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A Galaxy in a Jar: Selected Poetry
Laurel Winter
Dark Regions Press, 56 pages

A Galaxy in a Jar
Laurel Winter
Laurel Winter's first fantasy short story, "Mail Order Eyes," appeared in Tales of the Unanticipated, Winter/Spring 1988. Ten years later, she won a World Fantasy Award for "Sky Eyes" (Magazine of Fantasy and Science Fiction, March 1999). She has received the Science Fiction Poetry Association's Rhysling Award for her poem of "why goldfish shouldn't use power tools" (Asimov's, December 1997) and for "egg horror poem" (Asimov's, 1998). Her first YA fantasy novel, Growing Wings, originally published by Houghton Mifflin and scheduled to be re-released by the Firebird imprint of Penguin Putnam, was the runner-up for best children's fiction from The Society of Midland Authors and was one of five finalists for the Mythopeic Award for children's fantasy.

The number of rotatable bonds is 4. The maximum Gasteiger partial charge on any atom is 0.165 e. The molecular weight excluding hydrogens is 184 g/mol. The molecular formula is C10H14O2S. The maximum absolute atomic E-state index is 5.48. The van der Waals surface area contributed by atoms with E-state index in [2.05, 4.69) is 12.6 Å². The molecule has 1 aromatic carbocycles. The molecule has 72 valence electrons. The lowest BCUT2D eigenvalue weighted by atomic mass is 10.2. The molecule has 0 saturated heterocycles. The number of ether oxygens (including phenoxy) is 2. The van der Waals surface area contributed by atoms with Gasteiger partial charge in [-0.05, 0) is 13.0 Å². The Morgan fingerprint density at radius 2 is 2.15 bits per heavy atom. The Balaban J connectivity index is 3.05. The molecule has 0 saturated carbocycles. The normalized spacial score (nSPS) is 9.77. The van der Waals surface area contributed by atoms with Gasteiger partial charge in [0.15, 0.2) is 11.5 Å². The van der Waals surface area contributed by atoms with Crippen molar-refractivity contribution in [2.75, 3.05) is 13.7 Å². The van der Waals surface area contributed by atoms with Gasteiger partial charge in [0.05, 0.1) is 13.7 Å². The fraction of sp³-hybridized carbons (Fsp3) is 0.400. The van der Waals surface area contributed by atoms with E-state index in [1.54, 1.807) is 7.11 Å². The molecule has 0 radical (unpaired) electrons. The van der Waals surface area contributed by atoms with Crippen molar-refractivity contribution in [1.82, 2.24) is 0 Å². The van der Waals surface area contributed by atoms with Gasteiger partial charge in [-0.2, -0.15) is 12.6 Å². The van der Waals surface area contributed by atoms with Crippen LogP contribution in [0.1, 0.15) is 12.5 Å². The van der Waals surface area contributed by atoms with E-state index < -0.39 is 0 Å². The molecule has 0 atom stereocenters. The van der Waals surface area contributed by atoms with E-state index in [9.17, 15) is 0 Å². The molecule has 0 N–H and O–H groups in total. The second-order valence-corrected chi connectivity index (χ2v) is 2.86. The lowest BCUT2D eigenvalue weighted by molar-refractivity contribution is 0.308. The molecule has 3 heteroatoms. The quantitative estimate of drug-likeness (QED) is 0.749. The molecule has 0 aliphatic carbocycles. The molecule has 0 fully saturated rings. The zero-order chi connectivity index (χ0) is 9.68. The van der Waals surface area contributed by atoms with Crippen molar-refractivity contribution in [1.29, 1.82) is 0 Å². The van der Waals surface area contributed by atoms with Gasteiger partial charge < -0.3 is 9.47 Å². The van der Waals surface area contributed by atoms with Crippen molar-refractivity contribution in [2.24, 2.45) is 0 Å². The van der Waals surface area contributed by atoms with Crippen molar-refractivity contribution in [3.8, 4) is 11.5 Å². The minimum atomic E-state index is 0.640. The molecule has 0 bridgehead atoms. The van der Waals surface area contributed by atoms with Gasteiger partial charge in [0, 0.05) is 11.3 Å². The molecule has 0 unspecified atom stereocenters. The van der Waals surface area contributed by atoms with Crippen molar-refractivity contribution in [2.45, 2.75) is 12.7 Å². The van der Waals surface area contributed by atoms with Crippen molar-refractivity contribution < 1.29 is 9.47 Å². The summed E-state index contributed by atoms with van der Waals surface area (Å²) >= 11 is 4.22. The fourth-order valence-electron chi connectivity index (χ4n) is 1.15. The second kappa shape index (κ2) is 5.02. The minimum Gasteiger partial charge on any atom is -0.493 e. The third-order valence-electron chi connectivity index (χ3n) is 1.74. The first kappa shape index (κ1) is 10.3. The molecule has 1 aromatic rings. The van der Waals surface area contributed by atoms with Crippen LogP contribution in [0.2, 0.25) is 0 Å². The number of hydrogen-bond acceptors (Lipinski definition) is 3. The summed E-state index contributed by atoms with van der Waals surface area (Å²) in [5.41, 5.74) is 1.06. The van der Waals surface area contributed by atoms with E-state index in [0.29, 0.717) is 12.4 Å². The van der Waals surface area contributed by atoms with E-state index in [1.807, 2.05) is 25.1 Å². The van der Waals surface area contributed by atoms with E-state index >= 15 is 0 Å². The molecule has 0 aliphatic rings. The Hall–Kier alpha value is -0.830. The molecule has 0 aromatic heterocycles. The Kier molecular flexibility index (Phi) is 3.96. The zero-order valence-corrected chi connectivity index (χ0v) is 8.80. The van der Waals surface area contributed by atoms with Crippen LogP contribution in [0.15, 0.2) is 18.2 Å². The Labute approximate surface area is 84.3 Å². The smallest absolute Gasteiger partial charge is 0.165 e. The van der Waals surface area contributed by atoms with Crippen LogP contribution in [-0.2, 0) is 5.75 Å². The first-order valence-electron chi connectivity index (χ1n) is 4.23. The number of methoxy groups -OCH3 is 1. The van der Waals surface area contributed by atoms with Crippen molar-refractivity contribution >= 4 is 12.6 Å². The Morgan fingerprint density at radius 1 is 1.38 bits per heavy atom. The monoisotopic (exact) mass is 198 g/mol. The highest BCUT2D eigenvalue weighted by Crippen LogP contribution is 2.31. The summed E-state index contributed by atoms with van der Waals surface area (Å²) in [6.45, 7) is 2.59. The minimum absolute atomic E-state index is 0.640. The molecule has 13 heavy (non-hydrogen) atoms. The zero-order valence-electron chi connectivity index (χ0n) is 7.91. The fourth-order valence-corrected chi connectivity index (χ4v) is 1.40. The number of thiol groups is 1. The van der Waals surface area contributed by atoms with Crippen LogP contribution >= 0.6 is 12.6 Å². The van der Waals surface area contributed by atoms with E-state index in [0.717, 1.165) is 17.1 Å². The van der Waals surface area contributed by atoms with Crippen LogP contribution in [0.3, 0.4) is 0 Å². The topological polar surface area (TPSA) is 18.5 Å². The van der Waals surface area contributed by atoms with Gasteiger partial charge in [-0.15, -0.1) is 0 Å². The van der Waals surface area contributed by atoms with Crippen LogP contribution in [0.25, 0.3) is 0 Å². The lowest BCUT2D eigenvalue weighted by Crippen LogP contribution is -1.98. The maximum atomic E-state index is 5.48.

Laurel Winter Website
ISFDB Bibliography
Dark Regions Press
Project Pulp
Locus Online

Past Feature Reviews
A review by Chris Przybyszewski

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A Galaxy in a Jar is a collection of poems by Laurel Winter. Winter has published her work in a variety of magazines, including F&SF, Asimov's, Analog, Aboriginal SF, Tales of the Unanticipated, and Mythic Delirium. Winter also served as poetry editor for Tales of the Unanticipated for a decade. Her poetry has won numerous awards, including both Rhyslings and Asimov's Reader's Polls Awards for best poems. She has one novel, Growing Wings.